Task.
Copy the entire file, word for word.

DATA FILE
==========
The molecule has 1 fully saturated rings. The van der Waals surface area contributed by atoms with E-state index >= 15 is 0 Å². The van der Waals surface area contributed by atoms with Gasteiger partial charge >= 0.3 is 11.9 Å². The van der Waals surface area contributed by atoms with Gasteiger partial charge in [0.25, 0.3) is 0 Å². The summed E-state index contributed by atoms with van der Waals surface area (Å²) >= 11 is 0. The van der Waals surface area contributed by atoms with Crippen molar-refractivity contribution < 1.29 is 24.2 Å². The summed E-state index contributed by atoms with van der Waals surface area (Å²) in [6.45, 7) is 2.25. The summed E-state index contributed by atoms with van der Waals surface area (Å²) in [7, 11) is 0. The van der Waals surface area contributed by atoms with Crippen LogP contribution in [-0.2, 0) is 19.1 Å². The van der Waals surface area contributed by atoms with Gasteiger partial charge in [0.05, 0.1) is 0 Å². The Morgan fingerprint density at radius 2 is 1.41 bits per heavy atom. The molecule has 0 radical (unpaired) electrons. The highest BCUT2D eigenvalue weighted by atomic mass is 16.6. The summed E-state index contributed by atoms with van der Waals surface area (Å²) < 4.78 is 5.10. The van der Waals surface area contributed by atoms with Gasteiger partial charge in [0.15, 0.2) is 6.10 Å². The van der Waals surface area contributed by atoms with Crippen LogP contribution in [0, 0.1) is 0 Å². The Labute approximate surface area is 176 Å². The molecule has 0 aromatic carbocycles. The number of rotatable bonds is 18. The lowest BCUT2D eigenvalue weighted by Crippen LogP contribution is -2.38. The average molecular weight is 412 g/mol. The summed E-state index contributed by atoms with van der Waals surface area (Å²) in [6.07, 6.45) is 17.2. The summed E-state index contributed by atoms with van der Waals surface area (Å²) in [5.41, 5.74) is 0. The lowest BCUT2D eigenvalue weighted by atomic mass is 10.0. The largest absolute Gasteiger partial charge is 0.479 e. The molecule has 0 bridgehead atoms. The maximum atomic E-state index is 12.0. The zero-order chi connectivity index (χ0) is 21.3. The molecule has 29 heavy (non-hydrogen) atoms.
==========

The molecule has 1 fully saturated rings. The van der Waals surface area contributed by atoms with E-state index >= 15 is 0 Å². The van der Waals surface area contributed by atoms with Gasteiger partial charge >= 0.3 is 11.9 Å². The van der Waals surface area contributed by atoms with Gasteiger partial charge in [0.25, 0.3) is 0 Å². The summed E-state index contributed by atoms with van der Waals surface area (Å²) >= 11 is 0. The van der Waals surface area contributed by atoms with Crippen molar-refractivity contribution < 1.29 is 24.2 Å². The summed E-state index contributed by atoms with van der Waals surface area (Å²) in [6.45, 7) is 2.25. The summed E-state index contributed by atoms with van der Waals surface area (Å²) in [7, 11) is 0. The van der Waals surface area contributed by atoms with Crippen LogP contribution in [-0.2, 0) is 19.1 Å². The van der Waals surface area contributed by atoms with Gasteiger partial charge in [0.05, 0.1) is 0 Å². The Morgan fingerprint density at radius 2 is 1.41 bits per heavy atom. The molecule has 0 radical (unpaired) electrons. The highest BCUT2D eigenvalue weighted by atomic mass is 16.6. The summed E-state index contributed by atoms with van der Waals surface area (Å²) < 4.78 is 5.10. The van der Waals surface area contributed by atoms with Gasteiger partial charge in [0.15, 0.2) is 6.10 Å². The van der Waals surface area contributed by atoms with Crippen LogP contribution in [0, 0.1) is 0 Å². The Labute approximate surface area is 176 Å². The molecule has 0 aromatic carbocycles. The number of rotatable bonds is 18. The lowest BCUT2D eigenvalue weighted by Crippen LogP contribution is -2.38. The average molecular weight is 412 g/mol. The summed E-state index contributed by atoms with van der Waals surface area (Å²) in [6.07, 6.45) is 17.2. The summed E-state index contributed by atoms with van der Waals surface area (Å²) in [5.41, 5.74) is 0. The lowest BCUT2D eigenvalue weighted by atomic mass is 10.0. The largest absolute Gasteiger partial charge is 0.479 e. The molecule has 0 bridgehead atoms. The maximum atomic E-state index is 12.0. The zero-order chi connectivity index (χ0) is 21.3. The molecule has 29 heavy (non-hydrogen) atoms.